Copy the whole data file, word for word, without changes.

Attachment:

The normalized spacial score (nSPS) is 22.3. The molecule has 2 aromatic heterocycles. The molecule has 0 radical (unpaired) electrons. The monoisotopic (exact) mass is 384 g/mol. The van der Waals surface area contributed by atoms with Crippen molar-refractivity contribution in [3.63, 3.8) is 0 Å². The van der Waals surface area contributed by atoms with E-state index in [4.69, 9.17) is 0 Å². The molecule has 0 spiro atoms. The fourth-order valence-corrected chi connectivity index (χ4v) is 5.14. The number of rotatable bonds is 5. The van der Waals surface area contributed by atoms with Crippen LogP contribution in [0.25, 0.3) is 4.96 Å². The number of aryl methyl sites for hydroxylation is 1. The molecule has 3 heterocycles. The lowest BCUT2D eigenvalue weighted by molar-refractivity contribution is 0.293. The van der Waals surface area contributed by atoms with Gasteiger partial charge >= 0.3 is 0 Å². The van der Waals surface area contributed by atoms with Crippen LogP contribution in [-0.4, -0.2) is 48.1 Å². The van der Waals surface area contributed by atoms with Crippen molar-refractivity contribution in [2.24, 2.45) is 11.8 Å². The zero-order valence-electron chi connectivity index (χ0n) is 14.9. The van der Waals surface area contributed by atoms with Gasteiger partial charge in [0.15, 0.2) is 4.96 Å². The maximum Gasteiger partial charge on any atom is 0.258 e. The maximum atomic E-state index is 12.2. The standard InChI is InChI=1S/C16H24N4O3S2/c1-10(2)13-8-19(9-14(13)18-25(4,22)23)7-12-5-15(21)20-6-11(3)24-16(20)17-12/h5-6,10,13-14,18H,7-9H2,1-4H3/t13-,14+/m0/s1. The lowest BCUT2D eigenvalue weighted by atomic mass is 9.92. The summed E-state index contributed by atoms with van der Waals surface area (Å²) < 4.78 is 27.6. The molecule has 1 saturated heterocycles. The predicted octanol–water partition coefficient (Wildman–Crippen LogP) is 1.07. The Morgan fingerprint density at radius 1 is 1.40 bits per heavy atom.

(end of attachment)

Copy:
The normalized spacial score (nSPS) is 22.3. The molecule has 2 aromatic heterocycles. The molecule has 0 radical (unpaired) electrons. The monoisotopic (exact) mass is 384 g/mol. The van der Waals surface area contributed by atoms with Crippen molar-refractivity contribution in [3.63, 3.8) is 0 Å². The van der Waals surface area contributed by atoms with E-state index in [4.69, 9.17) is 0 Å². The molecule has 0 spiro atoms. The fourth-order valence-corrected chi connectivity index (χ4v) is 5.14. The number of rotatable bonds is 5. The van der Waals surface area contributed by atoms with Crippen LogP contribution in [0.25, 0.3) is 4.96 Å². The number of aryl methyl sites for hydroxylation is 1. The molecule has 3 heterocycles. The lowest BCUT2D eigenvalue weighted by molar-refractivity contribution is 0.293. The van der Waals surface area contributed by atoms with Gasteiger partial charge >= 0.3 is 0 Å². The van der Waals surface area contributed by atoms with Crippen LogP contribution in [-0.4, -0.2) is 48.1 Å². The van der Waals surface area contributed by atoms with Crippen molar-refractivity contribution in [2.24, 2.45) is 11.8 Å². The zero-order valence-electron chi connectivity index (χ0n) is 14.9. The van der Waals surface area contributed by atoms with Gasteiger partial charge in [0.15, 0.2) is 4.96 Å². The maximum Gasteiger partial charge on any atom is 0.258 e. The maximum atomic E-state index is 12.2. The standard InChI is InChI=1S/C16H24N4O3S2/c1-10(2)13-8-19(9-14(13)18-25(4,22)23)7-12-5-15(21)20-6-11(3)24-16(20)17-12/h5-6,10,13-14,18H,7-9H2,1-4H3/t13-,14+/m0/s1. The lowest BCUT2D eigenvalue weighted by atomic mass is 9.92. The summed E-state index contributed by atoms with van der Waals surface area (Å²) < 4.78 is 27.6. The molecule has 1 saturated heterocycles. The predicted octanol–water partition coefficient (Wildman–Crippen LogP) is 1.07. The Morgan fingerprint density at radius 1 is 1.40 bits per heavy atom.